Lewis takes aim both on the tee and
on the green.
Just for the FUN of it!
Two teams were scheduled for
the championship game in intra-
mural flag football play - the
Cowboys and the Lonely Gigolos.
However, due to conflicts and
weather, the game was not
played. Intramurals are directed
by coach Jo Bottoms.
Just for the
FUN of it!
The Hawks finished in second place. Jazz player Damon Wright reaches for a
3 on 3 champs James Buie, Damon Wright, James Rush
basket in playoffs.
Intramural basketball held competition in two
classes - 3 on 3 and 5 on 5. 3 on 3 team The
Jazz came out on top with the Hawks as
runners-up. 5 on 5 team - again the Jazz, took
home the trophy while runner-up team went
to the 76ers.
James Buie, James Rush. Wesley
Ledbetter. Damon Wright. Casey
Wilkins made up the winning team -
Just for the
FUN of it!
Three's Company's David Meeks shows his delivery at Midland Bowl.
Men's high series went to Chris Berry who became a part
of Three's Company for the spring semester. Donna Hale,
also a member of Three's Company, took the honor of
women's high series,
Three's Company strikes twice
Spring semester winners - Chris Berry. David Meeks. Donna Hale
Fall semester winners - Donna Hale, David Meeks, John Goss,
.lust for the
FUN of it!
Intramural bowling inspired high
competition both semesters. Fall
semester Three's Company took the
title followed by Ten Pin. Spring
semester, the results were the same
though there were some team member
changes. Other teams participating
were Singapore, Star Frame, Tiffany.
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As long as there are students there will be impromptu ways of
expending energy - two or more people who. on the spur of the
moment, challenge each other to a confrontation.
The challenge may come in the form of a question: "How 'bout a
game of pool?" or in the careful aiming of a snowball.
Sometimes the challenge is given to a machine via a quarter.
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Ahlert, Donna 82
Air Force Band 2I
Albright, Everett 82
Albright, Monica 82
Albritton. Charles I25
Alexander, Bliss I36
Alexander, Kennard I5, 82,
Allen, Cindy 79, 82
Allen, Randy I58
Aley, Kathy I4I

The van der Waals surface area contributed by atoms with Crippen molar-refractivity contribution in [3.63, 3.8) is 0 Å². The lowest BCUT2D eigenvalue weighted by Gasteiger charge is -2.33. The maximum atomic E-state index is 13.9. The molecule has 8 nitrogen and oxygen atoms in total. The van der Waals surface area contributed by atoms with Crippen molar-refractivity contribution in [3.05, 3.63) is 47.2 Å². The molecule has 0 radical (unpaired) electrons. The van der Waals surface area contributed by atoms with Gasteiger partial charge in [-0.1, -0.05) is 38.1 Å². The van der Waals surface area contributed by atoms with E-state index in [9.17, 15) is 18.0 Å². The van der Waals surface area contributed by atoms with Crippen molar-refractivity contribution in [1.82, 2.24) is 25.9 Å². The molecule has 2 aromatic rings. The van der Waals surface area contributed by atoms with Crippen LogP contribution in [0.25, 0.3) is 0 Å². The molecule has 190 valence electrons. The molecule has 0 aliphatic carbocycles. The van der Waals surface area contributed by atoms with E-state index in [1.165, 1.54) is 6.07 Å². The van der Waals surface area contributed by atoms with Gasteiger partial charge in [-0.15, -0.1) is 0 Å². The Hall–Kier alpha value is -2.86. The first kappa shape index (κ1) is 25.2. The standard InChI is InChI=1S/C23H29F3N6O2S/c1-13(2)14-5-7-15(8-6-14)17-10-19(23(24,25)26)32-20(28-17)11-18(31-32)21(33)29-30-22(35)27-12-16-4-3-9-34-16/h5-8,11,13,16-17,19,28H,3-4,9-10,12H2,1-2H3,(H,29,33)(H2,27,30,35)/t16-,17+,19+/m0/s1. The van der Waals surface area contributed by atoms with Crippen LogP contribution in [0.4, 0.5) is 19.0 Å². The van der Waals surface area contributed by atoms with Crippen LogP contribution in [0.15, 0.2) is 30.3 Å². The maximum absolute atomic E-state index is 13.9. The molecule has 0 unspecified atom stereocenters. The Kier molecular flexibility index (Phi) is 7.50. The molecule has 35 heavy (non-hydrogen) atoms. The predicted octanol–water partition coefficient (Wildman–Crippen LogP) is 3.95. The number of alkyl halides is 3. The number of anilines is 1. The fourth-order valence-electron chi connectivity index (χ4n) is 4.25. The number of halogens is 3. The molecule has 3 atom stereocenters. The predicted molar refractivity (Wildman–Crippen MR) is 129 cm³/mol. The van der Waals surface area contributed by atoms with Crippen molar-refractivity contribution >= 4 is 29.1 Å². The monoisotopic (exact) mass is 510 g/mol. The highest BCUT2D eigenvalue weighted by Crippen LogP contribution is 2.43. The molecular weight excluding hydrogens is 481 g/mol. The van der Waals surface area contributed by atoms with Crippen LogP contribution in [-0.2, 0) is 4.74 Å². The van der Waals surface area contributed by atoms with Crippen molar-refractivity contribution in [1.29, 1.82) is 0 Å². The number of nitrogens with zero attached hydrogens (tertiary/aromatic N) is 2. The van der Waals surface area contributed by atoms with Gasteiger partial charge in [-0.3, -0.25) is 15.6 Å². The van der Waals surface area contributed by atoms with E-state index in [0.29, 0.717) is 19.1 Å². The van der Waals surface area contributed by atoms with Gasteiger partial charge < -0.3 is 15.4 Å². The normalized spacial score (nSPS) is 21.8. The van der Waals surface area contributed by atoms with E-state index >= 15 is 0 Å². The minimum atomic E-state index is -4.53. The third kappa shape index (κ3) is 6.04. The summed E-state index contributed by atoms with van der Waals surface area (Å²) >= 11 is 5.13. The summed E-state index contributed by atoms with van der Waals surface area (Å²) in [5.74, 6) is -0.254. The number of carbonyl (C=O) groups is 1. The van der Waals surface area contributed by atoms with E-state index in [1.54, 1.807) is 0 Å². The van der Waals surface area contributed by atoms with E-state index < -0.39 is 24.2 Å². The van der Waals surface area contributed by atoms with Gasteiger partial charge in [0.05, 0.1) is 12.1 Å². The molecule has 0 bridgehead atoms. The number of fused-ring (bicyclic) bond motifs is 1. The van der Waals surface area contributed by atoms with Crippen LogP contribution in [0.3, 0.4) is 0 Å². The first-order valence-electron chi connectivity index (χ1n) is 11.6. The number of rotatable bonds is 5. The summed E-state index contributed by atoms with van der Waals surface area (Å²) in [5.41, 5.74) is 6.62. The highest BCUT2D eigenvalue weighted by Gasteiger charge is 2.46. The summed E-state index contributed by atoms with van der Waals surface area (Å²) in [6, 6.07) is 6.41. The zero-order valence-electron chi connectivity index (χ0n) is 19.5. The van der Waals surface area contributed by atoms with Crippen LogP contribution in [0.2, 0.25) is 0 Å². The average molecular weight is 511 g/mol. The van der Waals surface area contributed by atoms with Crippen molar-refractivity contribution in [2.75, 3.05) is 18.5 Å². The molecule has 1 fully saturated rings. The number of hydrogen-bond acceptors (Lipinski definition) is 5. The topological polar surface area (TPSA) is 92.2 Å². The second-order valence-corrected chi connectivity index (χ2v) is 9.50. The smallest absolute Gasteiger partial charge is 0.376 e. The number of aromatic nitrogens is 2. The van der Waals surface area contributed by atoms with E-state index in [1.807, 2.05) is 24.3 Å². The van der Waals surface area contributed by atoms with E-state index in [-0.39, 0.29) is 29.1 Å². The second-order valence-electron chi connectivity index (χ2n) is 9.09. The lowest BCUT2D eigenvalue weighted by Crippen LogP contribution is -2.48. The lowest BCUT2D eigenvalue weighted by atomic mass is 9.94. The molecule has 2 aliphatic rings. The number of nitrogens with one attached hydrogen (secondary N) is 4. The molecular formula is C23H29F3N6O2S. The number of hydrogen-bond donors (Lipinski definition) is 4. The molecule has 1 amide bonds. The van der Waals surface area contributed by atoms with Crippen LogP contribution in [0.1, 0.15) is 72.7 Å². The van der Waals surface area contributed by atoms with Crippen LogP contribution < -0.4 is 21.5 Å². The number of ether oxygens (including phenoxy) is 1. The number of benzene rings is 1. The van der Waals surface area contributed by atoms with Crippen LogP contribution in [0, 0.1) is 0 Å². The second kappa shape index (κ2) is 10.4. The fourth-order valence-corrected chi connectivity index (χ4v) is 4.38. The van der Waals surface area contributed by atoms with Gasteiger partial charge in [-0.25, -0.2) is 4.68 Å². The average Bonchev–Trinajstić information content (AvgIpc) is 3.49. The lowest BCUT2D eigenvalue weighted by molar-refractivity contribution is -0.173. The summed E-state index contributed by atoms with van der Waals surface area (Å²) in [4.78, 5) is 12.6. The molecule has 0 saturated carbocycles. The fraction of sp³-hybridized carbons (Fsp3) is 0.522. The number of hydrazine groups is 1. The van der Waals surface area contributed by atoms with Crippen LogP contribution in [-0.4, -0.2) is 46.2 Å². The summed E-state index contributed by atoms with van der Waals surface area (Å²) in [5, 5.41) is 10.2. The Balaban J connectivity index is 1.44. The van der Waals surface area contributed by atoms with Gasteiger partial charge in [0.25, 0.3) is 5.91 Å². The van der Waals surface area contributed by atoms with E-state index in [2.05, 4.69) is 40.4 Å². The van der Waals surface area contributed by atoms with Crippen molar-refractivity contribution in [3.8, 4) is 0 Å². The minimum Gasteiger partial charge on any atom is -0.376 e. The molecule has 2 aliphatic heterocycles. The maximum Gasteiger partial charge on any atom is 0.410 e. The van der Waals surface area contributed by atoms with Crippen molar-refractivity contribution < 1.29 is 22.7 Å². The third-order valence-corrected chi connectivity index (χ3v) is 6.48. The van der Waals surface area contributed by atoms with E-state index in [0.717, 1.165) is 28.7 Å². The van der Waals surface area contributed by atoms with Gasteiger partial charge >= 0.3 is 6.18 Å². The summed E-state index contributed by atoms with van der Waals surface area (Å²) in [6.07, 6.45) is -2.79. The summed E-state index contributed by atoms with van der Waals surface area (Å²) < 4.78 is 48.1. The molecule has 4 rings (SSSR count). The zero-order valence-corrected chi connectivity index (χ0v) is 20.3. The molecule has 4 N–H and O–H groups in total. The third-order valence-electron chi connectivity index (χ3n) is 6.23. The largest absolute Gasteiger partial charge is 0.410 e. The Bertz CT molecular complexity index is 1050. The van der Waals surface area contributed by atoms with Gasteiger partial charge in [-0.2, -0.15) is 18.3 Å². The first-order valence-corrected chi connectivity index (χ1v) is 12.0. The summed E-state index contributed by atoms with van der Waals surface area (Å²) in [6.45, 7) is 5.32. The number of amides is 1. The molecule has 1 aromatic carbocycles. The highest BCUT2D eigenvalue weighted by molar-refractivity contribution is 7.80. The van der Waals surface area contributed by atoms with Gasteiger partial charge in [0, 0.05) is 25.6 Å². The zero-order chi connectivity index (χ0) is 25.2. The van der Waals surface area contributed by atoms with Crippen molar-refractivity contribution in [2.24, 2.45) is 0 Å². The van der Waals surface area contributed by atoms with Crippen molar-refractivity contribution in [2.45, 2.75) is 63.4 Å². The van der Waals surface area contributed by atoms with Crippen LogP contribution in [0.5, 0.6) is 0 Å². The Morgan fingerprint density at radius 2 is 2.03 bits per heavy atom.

Aley, Tom I4I
Ames, Patricia 82, l26
Ames, Ruth 82
Ammons, Julia 83
Anderson. Jeanette 83, I45
Anderson, Laurie Jean 83
Anderson. Terry 83, I24, I4
Angeletti, Gina 83
Anior, Julie 83
Antel. Danny I64 V '
Apperson, Fred 83
Arkansas State Tournamen
Arters, Norma 83
Askew, Heather I9
Atwell. Carrie 45
Autre, Angela 83
Baggett. Neal 83, I33
Bagley, Joe 49
Bailey. Leia I34, I37 -
Baker, Charles I50
Baker, Danys 83
Baker. Diana 83
Balls. Liz 45
Banks, Brenda 83 -
Banning. Amy 83
Baptist Student Center I32
Barbee, Ann 83
Barger, Carole 6I
Barnard, Jim l58
Barthel. Ben I37
Bartlett. Rebecca 83
Barton. Scott 83, l58.
Basinger. Becky 84
Bates, Paul 84
Battles, Cliff 84
' Bauer, Linda 84
1-Baugh. Charlie I62
Baugh, Harold 84
Baugartner. John 84
Bausley, Cedric 84
Lisa 84, I24
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Bogner, Debbie 86
Bogner, Terry 86
Bolin, Betty 59
Bolin. Janie 59
Bolin. Jeff l64
Boothman, William 86
Bottoms, Laqueta Jo I54, I55,
Bowles. Audrey 86
Bowlin, Sheryl 86
Bowling, Jeff 86, I36
Boyd, Mike 86
Bradley, Mike 86
Bradley, Steve 86
Braith, Ruth 87
Bradley, Mike I22, I24
Brake, Katy 45
Branch, Dr. Carolyn 66, I75
Breedlove, Debbie 47
Breitenburg, Dan 57
Brewer, Matti Jo 87, l26
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Burgess, Dr. James 29, 35
Burnett. David 87
Burns, Max 50
Burton, Theresa 8. I24
Butler, Dr. Dan 57, 75
Butler, Ken 58
Butler, Shannan 88. I34
Byrd. Brent 88 n
Cadelli, Annie I9
Dagle, Debbie 88
Cagle, Stan 58
Cain. Billy 88
Callison. Tandy 88
Cambell. Duke 88
Cameran, Ester 88
Cameron, Harold 60
Campbell, Scott 70
Canady, Harold 49
Cantwell, Brenda 55
Cardin. Denise 88
Carrol, Michael 88
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Cooter. Paula 9I
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Corredor, Maribel 92, I43
Covin, Imogene 92
Crabtree, Leslie 92
Craine, Joey 50. 92. I36
Crane, Roger 92
Crawford, Rodne I36
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Cross, Cindy 93
Crosslin. Ron 93
Crossno. Bobb 78
Crowder, Bill 17, I58
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Dldloff Janof 47 Glenn. Chris 96 Huggins, Christine lOl
Dldloli Kofl 93' '94 Glidewell. Lorrie 97 Hughes, Jorge lOl
Dlnslnofor Cafla 94 Goodman, Trent l36 Hughes, Shannon l34